We scanned the fields all round. Recent lidar remote sensing surveys have revealed the existence of extensive mediaeval remains a few fields away from the windmill, and also the possible outline of a Roman villa. In any event, there would have been much human activity in the area from at least 680 AD when Milburga, the daughter of the Mercian king, Merewahl,  became abbess of Much Wenlock Abbey. Her land possessions were extensive. She also later became a saint, renowned for all manner of odd miracles.

But great antiquity apart, the views from the hilltop reveal everyone’s idea of  a typical English farming landscape, although it does not come without its adjacent ‘blot’. The ground immediately behind the hill falls away into a bleakly huge quarry with a deep pool of strangely turquoise water.

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Now disused, the workings are screened by conifers, and also by this astonishing display of hawthorn berries. Plans to turn the site into a diving school with log cabins seem to have to been dropped.

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At the foot of Windmill Hill is the Gaskell Recreation Ground, or Linden Field. Having long been used for village cricket and bowls, it was bequeathed to the people of Much Wenlock in the 1930s by a descendent of the Gaskell family who owned much of Milburga’s former domain. It was here too, from 1850 that the first modern Olympian Games took place every year, attracting athletes from across the country. The man responsible for reviving this prestigious sporting event was the town’s local doctor, William Penny Brookes.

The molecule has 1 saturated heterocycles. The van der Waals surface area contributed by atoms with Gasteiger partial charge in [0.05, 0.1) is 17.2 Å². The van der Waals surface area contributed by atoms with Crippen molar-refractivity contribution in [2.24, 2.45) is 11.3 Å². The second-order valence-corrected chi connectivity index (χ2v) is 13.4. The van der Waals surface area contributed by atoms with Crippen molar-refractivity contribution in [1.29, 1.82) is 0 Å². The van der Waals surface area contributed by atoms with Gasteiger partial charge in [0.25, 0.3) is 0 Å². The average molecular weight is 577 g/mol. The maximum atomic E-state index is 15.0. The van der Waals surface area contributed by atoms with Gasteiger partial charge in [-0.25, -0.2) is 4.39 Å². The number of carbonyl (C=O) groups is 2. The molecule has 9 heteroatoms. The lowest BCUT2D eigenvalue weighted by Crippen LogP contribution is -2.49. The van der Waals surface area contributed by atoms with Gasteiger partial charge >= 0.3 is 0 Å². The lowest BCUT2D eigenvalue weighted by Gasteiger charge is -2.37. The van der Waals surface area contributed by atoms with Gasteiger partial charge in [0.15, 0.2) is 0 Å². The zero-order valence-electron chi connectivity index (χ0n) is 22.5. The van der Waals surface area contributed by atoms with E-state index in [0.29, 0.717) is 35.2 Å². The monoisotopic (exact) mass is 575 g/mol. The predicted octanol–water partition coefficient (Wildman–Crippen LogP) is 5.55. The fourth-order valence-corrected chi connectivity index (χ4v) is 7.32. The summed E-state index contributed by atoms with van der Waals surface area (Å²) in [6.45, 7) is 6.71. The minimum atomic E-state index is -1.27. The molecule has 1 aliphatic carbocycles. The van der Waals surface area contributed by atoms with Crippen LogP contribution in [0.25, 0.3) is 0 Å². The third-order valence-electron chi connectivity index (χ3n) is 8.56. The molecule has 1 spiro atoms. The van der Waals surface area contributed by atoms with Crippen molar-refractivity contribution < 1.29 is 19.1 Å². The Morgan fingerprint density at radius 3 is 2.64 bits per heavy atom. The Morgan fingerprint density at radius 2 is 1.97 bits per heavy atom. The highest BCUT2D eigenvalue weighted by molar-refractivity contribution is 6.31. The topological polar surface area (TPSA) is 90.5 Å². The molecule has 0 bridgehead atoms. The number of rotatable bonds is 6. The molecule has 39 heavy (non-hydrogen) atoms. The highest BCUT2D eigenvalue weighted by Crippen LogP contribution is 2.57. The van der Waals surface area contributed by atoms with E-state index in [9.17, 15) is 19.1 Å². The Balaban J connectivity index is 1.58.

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Every year, thousands of visitors would come to watch the games, arriving on the Olympian Special train. The station was conveniently situated  beside the field, the bringing of the railway being another of Penny Brookes’ successful projects for the benefit of Much Wenlock. The field was bare of trees in those days, so spectators could sit on Windmill Hill, amphitheatre-style, and have a fine view of track and field events.

Penny Brookes was also a campaigner of national standing. It was he who argued for the introduction of physical exercise into Victorian schools. He even did clinical trials to prove how young bodies grew well as a result of it.  His fame spread, and in the 1890 Baron Pierre de Coubertin, charged by the French Government to improve the physique of the French army, came to Wenlock to see Dr. Brookes’ Olympian Games for himself.  An elderly Penny Brookes apparently took this opportunity to share his ideas with the younger man, but sadly died four months before the launching of the first international Olympics in Athens in 1896. De Coubertin did, however, pay tribute to the Shropshire doctor’s vision: 

” If the Olympic Games that Modern Greece has not yet been able to revive still survives today, it is due, not to a Greek, but to Dr W P Brookes.”

The Much Wenlock Olympian Games still take place on the Linden Field every July, and attract sportsmen and women from around the world. The Olympic Association also acknowledged Much Wenlock’s contribution to the modern movement with the naming of the Wenlock Mascot in the 2012 games.

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But now here we are heading homewards, taking the path that runs down edge of the Linden Field, and beside the old railway line. Here William Penny Brookes left another legacy. He planted an avenue of lime trees – the Linden Walk. Many of the trees are around 150 years old and still going strong. The scent of the blossom in summer is transporting, but the walk is beautiful any time of the year. It is one of the town’s many treasures, and accessible to all.

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As I stopped to take this photo, a young woman went powering past me, clearly in training for some event. But as you can see, that man is also there again. It is a puzzling phenomenon – how he is ever in my sights.

copyright 2014 Tish Farrell

Jo’s Monday Walk